Staff in the Secretary of State’s office did not respond to Bleeding Heartland’s inquiry about the discrepancies. Both Linn County election systems administrator Eric Loecher and Johnson County elections worker John Deeth explained that the statistical report likely excluded ballots that were rejected for various reasons: mailed too late, unsigned or incomplete affidavit envelope, unsealed envelope, or one that had been opened and resealed. A small number of voters died after mailing their absentee ballots. (Under Iowa law, a ballot from someone who dies before election day cannot be counted.)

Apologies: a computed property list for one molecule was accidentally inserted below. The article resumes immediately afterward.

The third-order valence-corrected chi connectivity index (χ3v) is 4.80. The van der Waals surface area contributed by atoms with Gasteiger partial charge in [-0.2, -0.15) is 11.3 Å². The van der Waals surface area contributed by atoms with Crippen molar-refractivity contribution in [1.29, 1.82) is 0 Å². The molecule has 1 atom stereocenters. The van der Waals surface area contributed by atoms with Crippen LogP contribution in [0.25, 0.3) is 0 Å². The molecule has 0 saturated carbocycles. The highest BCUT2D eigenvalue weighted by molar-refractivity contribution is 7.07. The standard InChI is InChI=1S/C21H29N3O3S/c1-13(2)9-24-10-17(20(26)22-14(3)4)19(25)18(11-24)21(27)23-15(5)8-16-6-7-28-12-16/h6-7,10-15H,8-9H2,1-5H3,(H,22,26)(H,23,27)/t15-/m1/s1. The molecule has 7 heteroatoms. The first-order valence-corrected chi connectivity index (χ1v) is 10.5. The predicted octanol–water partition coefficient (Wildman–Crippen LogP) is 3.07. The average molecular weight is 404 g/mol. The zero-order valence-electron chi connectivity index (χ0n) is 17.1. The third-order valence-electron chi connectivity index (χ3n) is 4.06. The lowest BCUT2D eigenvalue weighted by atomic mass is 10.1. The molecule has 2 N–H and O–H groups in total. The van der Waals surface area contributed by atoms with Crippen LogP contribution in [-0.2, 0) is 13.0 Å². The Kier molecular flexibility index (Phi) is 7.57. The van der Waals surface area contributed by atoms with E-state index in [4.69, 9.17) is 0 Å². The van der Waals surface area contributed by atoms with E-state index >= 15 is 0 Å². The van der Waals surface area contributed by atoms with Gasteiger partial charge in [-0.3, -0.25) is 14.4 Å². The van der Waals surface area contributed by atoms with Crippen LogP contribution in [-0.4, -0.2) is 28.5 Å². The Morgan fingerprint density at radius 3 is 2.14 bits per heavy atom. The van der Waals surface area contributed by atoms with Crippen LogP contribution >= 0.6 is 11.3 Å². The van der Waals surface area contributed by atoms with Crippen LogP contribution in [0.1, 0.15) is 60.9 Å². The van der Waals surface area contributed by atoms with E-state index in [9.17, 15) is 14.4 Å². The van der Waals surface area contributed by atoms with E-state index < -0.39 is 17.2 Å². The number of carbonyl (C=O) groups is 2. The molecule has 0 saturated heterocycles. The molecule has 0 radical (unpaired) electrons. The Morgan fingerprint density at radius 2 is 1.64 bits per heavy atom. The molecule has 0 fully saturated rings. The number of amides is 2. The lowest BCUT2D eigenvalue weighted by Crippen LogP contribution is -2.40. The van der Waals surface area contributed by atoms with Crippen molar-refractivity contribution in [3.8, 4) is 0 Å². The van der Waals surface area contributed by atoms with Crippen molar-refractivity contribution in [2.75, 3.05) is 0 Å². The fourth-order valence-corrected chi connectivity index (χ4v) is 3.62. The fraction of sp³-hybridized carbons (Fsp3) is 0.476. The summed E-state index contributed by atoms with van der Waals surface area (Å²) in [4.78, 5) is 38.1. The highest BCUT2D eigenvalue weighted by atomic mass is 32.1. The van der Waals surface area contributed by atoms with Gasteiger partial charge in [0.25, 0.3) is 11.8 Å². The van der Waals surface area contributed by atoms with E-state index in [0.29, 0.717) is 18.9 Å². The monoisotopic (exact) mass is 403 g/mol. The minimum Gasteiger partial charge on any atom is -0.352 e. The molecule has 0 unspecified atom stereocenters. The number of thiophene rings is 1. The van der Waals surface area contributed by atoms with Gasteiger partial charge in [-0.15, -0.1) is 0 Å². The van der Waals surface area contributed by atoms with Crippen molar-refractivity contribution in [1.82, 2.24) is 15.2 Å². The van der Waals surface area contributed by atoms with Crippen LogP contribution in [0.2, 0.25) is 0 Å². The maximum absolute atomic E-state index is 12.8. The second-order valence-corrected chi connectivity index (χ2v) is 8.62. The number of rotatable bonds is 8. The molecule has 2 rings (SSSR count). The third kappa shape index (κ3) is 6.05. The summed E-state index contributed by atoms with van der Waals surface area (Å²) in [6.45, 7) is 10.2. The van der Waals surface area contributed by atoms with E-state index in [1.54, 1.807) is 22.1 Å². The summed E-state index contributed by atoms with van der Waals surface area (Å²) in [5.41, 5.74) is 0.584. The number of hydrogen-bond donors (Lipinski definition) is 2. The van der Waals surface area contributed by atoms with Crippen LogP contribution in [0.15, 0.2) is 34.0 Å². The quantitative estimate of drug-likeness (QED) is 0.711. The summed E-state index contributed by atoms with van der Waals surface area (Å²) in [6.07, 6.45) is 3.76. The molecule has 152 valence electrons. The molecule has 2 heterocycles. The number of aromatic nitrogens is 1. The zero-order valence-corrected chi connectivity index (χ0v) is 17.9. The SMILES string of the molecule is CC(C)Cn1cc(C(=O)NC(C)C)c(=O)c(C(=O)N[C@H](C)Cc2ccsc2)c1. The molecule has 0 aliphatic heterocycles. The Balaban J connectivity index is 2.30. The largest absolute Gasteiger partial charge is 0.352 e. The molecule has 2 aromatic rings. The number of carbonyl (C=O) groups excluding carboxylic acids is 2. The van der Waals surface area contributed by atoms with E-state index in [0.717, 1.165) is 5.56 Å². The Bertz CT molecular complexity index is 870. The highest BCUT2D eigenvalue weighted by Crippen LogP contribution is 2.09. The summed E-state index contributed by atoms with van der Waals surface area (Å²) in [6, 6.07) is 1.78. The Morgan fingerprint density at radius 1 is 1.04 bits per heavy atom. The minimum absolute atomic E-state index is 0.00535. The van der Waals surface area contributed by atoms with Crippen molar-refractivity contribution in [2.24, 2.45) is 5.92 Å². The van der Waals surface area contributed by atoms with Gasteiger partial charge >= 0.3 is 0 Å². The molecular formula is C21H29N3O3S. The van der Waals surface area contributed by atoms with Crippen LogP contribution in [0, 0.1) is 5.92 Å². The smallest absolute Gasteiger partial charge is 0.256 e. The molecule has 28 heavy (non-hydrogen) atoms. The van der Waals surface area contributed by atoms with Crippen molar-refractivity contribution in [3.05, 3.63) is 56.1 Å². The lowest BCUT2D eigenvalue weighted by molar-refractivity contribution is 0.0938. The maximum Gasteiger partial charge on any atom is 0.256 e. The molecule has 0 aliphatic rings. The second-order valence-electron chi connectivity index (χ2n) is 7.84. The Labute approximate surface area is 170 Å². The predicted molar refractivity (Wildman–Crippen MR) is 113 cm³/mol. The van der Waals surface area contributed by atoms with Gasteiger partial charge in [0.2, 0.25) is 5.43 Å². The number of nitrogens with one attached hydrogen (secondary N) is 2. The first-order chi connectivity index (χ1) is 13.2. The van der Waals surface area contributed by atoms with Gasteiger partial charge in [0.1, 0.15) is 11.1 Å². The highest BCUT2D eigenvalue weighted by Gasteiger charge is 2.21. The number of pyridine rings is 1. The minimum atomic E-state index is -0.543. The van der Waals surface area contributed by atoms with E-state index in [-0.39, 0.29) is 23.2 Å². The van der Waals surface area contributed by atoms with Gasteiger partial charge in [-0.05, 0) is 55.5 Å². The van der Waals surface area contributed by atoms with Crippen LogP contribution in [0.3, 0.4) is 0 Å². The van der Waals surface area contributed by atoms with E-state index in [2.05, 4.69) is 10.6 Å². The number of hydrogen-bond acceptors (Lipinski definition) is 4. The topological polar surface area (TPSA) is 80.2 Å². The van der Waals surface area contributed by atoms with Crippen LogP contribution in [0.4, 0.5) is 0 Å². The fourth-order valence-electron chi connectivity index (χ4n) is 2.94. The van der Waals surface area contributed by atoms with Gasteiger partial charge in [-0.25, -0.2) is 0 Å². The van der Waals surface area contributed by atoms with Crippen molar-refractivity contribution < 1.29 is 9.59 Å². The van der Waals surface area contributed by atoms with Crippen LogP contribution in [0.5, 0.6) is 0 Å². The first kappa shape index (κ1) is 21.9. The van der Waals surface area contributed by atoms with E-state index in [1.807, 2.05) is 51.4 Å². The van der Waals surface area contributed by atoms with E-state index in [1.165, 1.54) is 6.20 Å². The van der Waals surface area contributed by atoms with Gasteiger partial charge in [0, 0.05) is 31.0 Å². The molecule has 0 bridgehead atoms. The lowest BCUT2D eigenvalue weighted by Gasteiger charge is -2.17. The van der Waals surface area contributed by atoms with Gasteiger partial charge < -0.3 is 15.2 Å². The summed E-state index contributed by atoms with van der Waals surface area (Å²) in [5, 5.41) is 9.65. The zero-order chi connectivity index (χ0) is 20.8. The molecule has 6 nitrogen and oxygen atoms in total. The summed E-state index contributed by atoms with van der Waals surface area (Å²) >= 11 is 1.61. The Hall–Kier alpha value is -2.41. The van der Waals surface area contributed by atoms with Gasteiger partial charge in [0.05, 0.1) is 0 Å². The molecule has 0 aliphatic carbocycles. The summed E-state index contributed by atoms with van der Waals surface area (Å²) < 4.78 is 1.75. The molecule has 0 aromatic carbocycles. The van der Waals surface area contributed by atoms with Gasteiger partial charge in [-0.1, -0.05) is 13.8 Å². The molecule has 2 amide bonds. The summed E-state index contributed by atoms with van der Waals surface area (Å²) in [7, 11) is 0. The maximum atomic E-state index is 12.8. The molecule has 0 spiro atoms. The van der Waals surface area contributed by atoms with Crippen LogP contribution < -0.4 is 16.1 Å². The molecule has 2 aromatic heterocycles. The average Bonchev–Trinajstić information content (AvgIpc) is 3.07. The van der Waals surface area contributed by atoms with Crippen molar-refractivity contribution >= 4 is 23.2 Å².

BOTH PARTY PRIMARIES DREW MANY INDEPENDENTS
When this year began, a plurality of registered Iowa voters were affiliated with no party. That has been the case for as long I’ve paid close attention to these numbers. The Secretary of State’s website has monthly registration totals going back to 2000. I couldn’t find any month before June 2020 when no-party voters didn’t outnumber registered Democrats and Republicans.
In contrast, as of July 1, Democrats and Republicans each make up about 34 percent of the active registered voters, while about 31 percent are no-party voters and a little more than one-half of one percent are “other,” mostly Libertarians. “Active” registered voters have cast a ballot in at least one election during the past four years.
Two events prompted tens of thousands of independents to affiliate with a party this year: the Iowa caucuses and the primary election. Democrats gained more participants for the caucuses, due to the competitive race for the presidential nomination, which allowed Democrats to overtake the GOP in statewide registrations by March.